How to Reduce the Effects of Summer Solar Solstice

Posted by All About Blinds

June 21, 2015

Solstice is a Latin word for “sun-stopping” or “sun stands still”. During a solstice the sun stays in the sky for a summer sunlonger time than it usually does. This causes the sun to rise to the north of due east and set to the north of due west (and not at its usual points on the horizon). It occurs when the Earth’s axis tilts 23.5 degrees towards the sun, resulting in either the Tropic of Cancer in the north or the Tropic of Capricorn in the south to have the sun directly over them. This phenomenon is called summer solar solstice, when it happens during the summer time.

How Does It Affect the Day?

Summer solar solstice marks the beginning of the summer season. For countries, like America in the Northern Hemisphere, summer solstice takes place in June, but for countries in the Southern Hemisphere, like Australia and New Zealand, summer solstice is during the month of December. However, the official start of summer depends on the climate a country is facing.

Summer solstice is considered to be the longest day of the year. It marks the beginning of longer days and shorter nights. The change in angle of the Earth’s axis causes the sun to shift its angles, making the sun travel over a much longer path which results in a greater amount of daylight. The excess amount of sunlight results in increased temperatures and more glare.

Window Orientation and Shading

When experiencing summer solstice it’s much easier to protect part of the house that faces the south. Adding a wide overhang is a good way to block sunlight from entering through the windows when it is directly hitting the house. For the windows facing north, not much shading protection is required because the sun’s rays will penetrate them only in the morning and late during the afternoon.

It’s the windows to the east and west that will need more attention during summer solar solstice, since these will be the points through which the solar glare and heat will get in. To shield windows, doors or entry ways from the sun try planting trees in front of that area, or use shutters, fabric canopies or awnings to create shade. Another way of dealing with this is to reduce the number of windows in the western and eastern facing regions of the building and converting these parts of the house into insulating areas. For example, having a garage to the west and a closet and utilities room to the east, so there isn’t much need for windows in these areas.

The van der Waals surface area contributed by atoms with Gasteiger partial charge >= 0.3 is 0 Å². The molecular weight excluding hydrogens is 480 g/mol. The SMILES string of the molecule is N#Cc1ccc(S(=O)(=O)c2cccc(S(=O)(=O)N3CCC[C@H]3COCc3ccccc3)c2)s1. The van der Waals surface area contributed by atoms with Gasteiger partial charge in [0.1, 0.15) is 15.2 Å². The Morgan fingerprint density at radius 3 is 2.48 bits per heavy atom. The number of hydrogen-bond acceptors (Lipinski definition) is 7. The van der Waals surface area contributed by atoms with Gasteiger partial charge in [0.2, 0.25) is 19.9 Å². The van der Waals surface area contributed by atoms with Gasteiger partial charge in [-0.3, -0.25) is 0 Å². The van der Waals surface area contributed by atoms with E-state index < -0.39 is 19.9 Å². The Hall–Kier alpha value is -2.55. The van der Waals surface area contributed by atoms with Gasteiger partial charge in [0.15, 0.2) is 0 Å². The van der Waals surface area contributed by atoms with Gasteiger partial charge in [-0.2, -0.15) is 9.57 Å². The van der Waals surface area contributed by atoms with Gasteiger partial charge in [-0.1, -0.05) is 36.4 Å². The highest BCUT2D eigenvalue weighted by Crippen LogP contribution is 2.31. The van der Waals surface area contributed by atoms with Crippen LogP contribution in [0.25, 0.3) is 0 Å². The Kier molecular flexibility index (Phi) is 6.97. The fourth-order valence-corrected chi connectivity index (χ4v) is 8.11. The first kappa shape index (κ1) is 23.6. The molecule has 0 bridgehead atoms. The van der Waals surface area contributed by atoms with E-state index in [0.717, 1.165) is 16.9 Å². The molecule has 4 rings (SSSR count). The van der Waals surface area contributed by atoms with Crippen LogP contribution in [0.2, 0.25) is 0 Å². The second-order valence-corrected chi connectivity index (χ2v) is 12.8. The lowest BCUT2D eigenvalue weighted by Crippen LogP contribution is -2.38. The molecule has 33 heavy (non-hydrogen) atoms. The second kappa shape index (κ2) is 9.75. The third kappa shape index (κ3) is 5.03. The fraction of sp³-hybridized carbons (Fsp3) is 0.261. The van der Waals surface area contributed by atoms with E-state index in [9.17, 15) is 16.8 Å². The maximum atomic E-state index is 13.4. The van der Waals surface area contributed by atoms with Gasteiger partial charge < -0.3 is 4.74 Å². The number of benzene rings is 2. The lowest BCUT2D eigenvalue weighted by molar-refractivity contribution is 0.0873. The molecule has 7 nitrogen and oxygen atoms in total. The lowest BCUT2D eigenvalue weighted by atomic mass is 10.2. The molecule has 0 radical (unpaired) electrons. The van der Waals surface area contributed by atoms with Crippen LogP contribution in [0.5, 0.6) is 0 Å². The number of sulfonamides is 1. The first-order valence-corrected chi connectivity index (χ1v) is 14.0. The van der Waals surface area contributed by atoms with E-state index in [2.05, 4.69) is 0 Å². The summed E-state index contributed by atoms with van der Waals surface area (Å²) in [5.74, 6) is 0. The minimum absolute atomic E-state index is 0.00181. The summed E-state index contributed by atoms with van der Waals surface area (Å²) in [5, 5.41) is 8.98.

Try Using Blinds and Shades During Summer Solar Solstice

These are two ways of shading windows – externally and internally. Exterior shades will reflect or catch the sun before it reaches the windows. Some of these shades are capable of absorbing most of the light and heat and some can be adjusted according to the angle of the sun. These shades serve as a form of secondary shading.

Interior shades are highly effective in blocking out glare and solar radiation that is prevalent during summer solar solstice. These shades include vertical blinds, venetian blinds, roll up shades and other interior window treatments. They simply reflect the light away to reduce the heat from building up inside and prevent the distracting glare from entering, as well. They are also an excellent way to maintain privacy and provide a great look for windows. Plus, they can be easily adjusted or rolled up when the sunlight reduces.


Topics: Blinds, Shutters, All About Blinds, Summer Solstice